CM . . .
. Volume XIII Number 14 . . . . March 2, 2007
The Golden Boy is the third book Beverley and Chris Wood have written about Patsy Ann, the bull terrier who became Juneau's official town greeter in the 1930s, and, to my mind, this is the best one so far. Patsy Ann was unusual in many ways, not least because, in spite of being totally deaf and unable to hear the ship's whistle, she knew instinctively when a boat was coming to dock in the harbour. In these books, she also is a time traveller. She trots off into the future and brings back someone, usually a young teen with an attitude, who can accomplish a specific task and perhaps learn something before being returned to his own time. She also has a circle of devoted human admirers living in Juneau who are not only prepared to interpret (correctly) her various barks and nudges but are prepared to act on these "orders." However, once you have accepted that Tomi Tanaka, a half-Japanese, half-Anglo 13-year-old from Vancouver, has a mission in "her" Alaska, and that he, Patsy Ann and a few others are going to save Juneau from becoming a ghost town when its original gold mine shuts down, this is a really good story. Tomi learns a lot about himself and what is important to him. He endures some of the racial slurs he's got so sick of hearing his grandmother talk about and, incidentally, does manage to use his talent with things mechanical to find the solution to the mystery of a clockwork figure in the town's museum.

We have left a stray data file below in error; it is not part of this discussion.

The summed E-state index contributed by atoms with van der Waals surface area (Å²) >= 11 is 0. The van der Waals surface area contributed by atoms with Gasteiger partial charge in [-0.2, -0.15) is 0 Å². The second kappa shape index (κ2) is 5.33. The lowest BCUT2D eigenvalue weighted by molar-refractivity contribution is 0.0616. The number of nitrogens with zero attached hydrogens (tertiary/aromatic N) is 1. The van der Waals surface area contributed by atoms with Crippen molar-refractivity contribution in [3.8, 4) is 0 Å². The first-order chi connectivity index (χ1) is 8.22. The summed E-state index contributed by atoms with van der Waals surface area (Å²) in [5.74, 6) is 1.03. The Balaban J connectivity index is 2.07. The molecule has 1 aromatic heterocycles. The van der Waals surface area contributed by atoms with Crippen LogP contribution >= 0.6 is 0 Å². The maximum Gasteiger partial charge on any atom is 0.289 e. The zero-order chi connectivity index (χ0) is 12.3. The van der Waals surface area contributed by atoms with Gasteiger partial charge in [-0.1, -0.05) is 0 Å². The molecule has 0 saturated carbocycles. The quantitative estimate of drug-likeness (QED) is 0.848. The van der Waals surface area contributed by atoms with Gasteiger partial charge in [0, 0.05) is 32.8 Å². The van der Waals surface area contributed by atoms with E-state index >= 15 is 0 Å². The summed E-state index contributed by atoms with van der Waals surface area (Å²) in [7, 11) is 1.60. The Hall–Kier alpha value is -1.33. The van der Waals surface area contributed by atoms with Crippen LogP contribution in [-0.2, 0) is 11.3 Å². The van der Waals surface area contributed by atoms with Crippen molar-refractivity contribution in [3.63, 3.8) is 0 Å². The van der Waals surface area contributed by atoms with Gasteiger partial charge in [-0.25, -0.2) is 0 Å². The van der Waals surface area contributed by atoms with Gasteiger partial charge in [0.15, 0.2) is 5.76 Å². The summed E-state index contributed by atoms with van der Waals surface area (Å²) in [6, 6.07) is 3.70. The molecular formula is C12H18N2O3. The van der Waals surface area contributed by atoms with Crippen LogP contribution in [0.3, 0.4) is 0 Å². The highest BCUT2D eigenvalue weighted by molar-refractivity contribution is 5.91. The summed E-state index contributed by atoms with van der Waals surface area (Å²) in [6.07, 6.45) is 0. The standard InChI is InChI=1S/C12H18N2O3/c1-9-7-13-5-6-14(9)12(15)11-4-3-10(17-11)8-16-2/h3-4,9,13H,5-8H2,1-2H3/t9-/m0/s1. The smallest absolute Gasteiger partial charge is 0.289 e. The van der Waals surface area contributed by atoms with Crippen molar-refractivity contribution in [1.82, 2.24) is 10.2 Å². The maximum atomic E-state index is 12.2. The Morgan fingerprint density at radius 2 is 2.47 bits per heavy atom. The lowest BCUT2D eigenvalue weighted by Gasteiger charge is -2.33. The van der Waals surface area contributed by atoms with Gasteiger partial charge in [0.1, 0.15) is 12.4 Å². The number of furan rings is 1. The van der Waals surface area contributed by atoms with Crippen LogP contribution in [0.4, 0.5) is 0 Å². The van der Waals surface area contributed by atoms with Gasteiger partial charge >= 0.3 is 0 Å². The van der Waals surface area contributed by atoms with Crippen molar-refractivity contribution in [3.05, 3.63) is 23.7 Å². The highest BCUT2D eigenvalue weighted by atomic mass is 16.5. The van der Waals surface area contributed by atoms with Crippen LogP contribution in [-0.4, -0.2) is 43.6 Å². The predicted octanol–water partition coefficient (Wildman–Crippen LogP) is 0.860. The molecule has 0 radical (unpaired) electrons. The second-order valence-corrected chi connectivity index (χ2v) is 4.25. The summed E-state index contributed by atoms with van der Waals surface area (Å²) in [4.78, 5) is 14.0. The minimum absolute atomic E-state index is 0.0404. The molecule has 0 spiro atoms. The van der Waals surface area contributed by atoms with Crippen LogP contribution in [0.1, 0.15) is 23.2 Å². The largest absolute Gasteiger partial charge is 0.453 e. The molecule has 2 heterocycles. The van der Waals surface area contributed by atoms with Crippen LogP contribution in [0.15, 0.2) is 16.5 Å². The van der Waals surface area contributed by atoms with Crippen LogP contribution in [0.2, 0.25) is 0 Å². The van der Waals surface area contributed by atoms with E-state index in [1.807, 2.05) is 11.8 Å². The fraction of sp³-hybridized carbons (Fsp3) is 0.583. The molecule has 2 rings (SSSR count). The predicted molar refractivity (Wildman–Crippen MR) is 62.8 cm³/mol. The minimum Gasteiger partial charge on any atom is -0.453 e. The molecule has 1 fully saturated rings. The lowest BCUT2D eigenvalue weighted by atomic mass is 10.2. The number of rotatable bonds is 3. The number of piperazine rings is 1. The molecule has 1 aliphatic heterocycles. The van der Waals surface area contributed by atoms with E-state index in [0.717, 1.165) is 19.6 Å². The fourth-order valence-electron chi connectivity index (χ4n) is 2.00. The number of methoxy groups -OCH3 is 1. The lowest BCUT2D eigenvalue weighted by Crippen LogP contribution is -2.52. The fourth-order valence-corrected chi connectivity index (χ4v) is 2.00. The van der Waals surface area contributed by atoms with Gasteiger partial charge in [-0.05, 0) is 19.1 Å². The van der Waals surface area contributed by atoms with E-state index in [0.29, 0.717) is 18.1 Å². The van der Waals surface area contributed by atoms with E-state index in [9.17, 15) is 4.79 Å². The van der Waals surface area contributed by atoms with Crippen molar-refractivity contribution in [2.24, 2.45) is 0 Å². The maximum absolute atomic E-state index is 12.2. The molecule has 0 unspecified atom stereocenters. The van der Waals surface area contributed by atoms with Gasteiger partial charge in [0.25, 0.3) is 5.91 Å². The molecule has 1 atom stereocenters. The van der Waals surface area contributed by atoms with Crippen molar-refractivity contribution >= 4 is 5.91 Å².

I like reading about kids who have a real talent in one direction, and I sympathize with their impatience with those who want them to broaden their interests. So I can empathize with Tomi and his troubles with his blended family. It's a good thing that he escape for several weeks from the pressures at home, and the past is a better place than most to allow him to get some perspective on his problems, as well as to accomplish something really useful. Good for Patsy Ann! I look forward to her next import.
Mary Thomas works in an elementary school library in Winnipeg, MB, and has some experience with focused kids—mostly one of her own!
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Copyright © the Manitoba Library Association. Reproduction for personal use is permitted only if this copyright notice is maintained. Any other reproduction is prohibited without permission.